Millions of adults in the United States suffer from bunions, a painful condition that occurs when the big toe is pushed toward the second toe of the foot, forcing the joint at the base of the big toe, known as the metatarsophalangeal joint, out of place. The bony bump that forms on the affected toe joint is called a bunion, also known as hallux valgus.
Bunions typically develop slowly and can occur as a result of arthritis, wearing too-tight shoes, or anything else that puts stress on the foot. Some common symptoms of bunions are redness and swelling around the metatarsophalangeal joint, pain or stiffness while walking, a big toe that presses into or overlaps the second toe, and corns and calluses that develop between the toes.
Without prompt treatment, bunions can become bigger and more painful. They may even cause lasting damage to the foot that may require surgery to correct the deformity. Fortunately, there are several more conservative treatment options you can try first to stop the progression of your bunions without requiring surgery.
The best treatment method for correcting bunions depends on your specific situation, which is why we always recommend consulting an experienced podiatrist when dealing with painful bunions. The following are some possible bunion treatment options that may work for you.
Some people are more likely than others to develop bunions because of a genetic predisposition. However, certain lifestyle factors can cause painful bunions to develop and progress. A logical first step, then, is to identify any factors that may be causing or contributing to your bunions and address them right away.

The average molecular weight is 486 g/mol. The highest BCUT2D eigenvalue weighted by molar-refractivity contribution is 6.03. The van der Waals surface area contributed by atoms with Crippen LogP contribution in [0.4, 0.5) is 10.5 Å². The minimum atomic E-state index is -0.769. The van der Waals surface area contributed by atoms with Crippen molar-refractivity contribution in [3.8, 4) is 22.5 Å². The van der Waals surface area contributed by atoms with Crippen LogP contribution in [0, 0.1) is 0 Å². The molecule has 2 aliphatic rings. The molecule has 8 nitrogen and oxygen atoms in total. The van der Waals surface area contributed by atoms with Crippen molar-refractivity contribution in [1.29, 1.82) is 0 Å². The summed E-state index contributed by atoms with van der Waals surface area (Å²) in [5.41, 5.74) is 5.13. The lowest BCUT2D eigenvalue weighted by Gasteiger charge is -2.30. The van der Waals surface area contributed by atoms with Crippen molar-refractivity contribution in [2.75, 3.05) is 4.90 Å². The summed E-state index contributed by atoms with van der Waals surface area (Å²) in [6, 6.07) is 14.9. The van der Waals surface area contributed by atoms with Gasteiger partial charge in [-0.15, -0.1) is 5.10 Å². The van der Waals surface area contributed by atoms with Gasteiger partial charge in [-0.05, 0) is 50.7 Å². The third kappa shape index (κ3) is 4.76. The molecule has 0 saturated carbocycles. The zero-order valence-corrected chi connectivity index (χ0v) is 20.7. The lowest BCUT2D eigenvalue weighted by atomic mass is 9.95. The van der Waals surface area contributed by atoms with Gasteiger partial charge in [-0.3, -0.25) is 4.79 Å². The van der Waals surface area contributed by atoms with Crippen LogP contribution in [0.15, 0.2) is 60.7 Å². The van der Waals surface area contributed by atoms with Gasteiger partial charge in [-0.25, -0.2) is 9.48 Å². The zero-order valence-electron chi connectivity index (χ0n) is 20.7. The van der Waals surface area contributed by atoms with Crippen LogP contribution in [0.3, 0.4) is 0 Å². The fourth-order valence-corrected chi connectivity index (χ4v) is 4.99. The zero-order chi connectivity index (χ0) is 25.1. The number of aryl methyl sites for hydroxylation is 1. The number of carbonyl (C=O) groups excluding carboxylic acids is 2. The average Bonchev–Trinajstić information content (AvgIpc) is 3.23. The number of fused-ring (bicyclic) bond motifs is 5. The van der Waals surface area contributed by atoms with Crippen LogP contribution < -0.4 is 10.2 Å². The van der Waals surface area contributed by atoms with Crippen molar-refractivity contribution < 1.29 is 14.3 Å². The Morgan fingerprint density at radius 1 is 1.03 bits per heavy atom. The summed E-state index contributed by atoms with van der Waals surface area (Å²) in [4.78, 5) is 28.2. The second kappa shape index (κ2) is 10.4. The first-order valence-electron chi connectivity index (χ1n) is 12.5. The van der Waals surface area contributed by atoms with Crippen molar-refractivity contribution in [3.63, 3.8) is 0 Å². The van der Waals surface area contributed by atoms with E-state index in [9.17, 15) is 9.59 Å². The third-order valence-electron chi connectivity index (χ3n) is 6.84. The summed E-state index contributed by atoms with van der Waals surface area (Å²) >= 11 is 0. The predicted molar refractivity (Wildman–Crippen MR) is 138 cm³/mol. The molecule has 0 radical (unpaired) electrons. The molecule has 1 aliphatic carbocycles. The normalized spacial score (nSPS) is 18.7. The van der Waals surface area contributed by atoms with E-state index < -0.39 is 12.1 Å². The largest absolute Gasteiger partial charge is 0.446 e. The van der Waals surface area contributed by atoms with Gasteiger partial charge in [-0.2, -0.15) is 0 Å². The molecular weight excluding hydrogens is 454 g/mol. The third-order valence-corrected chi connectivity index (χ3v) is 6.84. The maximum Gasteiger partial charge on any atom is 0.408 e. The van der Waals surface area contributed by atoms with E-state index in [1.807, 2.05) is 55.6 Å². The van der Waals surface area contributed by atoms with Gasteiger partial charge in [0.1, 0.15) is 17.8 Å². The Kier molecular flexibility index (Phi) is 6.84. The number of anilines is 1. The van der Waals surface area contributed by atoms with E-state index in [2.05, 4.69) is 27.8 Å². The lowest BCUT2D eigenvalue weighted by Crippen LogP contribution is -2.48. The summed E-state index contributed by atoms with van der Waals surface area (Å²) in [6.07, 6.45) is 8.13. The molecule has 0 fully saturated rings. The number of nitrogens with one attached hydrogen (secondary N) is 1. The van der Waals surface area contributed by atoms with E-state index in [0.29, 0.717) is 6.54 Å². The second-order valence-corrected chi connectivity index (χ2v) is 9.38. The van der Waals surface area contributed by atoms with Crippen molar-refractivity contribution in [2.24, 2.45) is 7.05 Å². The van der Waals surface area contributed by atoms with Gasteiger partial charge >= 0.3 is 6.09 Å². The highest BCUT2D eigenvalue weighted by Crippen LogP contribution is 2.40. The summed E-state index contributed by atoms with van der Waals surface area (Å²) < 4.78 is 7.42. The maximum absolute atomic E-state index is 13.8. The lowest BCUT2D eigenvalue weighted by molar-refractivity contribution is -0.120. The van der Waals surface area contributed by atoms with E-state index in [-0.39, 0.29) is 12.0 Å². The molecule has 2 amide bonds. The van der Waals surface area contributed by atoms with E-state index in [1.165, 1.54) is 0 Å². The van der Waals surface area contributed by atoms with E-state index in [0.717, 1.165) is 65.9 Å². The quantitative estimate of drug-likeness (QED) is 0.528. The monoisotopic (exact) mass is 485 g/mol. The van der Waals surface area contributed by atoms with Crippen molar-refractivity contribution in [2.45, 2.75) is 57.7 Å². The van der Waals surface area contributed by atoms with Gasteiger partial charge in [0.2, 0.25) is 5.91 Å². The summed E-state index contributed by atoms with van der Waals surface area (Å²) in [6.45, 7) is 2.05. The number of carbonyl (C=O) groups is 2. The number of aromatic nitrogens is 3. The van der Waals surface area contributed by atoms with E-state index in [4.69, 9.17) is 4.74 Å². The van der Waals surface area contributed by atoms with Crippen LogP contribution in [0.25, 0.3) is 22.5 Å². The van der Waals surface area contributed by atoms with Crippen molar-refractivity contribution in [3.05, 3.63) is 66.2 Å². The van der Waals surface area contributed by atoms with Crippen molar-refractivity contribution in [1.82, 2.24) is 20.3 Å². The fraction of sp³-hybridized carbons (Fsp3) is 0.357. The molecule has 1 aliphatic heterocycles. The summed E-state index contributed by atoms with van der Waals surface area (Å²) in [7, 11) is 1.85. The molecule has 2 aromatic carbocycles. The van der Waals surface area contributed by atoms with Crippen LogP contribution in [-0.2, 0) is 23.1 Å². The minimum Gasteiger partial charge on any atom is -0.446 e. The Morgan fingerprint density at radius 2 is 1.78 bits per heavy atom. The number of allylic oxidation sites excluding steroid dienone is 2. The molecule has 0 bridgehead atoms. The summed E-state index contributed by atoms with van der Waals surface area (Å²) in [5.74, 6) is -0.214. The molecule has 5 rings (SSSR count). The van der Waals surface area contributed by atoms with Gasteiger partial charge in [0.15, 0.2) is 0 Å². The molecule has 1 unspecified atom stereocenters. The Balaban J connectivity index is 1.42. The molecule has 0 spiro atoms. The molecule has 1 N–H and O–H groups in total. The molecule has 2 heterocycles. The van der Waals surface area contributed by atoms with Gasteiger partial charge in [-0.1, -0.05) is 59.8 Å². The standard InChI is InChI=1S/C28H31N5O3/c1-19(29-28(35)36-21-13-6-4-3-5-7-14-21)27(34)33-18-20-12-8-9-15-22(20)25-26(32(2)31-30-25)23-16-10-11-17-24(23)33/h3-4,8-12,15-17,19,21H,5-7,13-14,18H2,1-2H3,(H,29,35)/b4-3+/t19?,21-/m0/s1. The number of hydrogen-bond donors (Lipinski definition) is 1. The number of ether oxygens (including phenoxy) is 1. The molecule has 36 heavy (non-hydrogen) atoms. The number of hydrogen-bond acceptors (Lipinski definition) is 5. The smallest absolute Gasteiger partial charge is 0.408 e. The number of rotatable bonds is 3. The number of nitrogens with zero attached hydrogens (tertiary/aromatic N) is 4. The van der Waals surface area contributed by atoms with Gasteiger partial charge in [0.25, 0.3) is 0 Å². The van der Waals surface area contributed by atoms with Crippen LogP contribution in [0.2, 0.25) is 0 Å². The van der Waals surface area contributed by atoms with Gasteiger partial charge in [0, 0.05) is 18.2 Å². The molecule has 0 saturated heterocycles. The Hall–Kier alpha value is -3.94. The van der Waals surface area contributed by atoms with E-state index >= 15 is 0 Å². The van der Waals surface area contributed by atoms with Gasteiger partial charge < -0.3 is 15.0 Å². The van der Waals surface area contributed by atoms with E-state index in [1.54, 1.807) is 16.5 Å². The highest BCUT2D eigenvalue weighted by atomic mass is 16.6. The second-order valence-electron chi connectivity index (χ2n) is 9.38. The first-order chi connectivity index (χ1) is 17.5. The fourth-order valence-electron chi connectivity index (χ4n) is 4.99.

As we mentioned before, wearing shoes that are too tight or narrow in the toe area is a leading cause of bunions. Shoes with an elevated heel canal so cause bunions to develop by putting excess pressure on the toe joint.
The moment you begin experiencing pain, tenderness, or swelling at the metatarsophalangeal joint, reassess your footwear. Wearing comfortable, well-fitting shoes is an important part of good foot health. Changing your shoes or using padded shoe inserts is one of the easiest ways to stop the development or progression of painful bunions.
If changing your shoes isn’t an option or it simply doesn’t work for you, try wearing a bunion pad or cushion to reduce the pressure on the toe joint. Test out different types of bunion pads to find one that effectively redistributes pressure away from the joint and does not constrict your toes even more.
The metatarsophalangeal joint bears much of the body’s weight while walking. When bunions develop, the resulting pain in the toe joint can be severe and constant. In some cases, over-the-counter medications like nonsteroidal anti-inflammatory drugs (NSAIDs) may help reduce inflammation and relieve some of the pain associated with bunions. It is important to note that taking pain medications like acetaminophen, ibuprofen, and naproxen will only address the symptoms of a bunion, not its underlying cause.
Bunions can become significantly worse after a long day of walking or standing on your feet. For temporary relief from the soreness, pain, and swelling typical of bunions, try icing the affected joint. For some people, consistent ice therapy is effective in reducing the inflammation around the toe joint. If you have circulation problems or reduced feeling in your feet, we recommend speaking to your doctor first before applying ice to your bunions.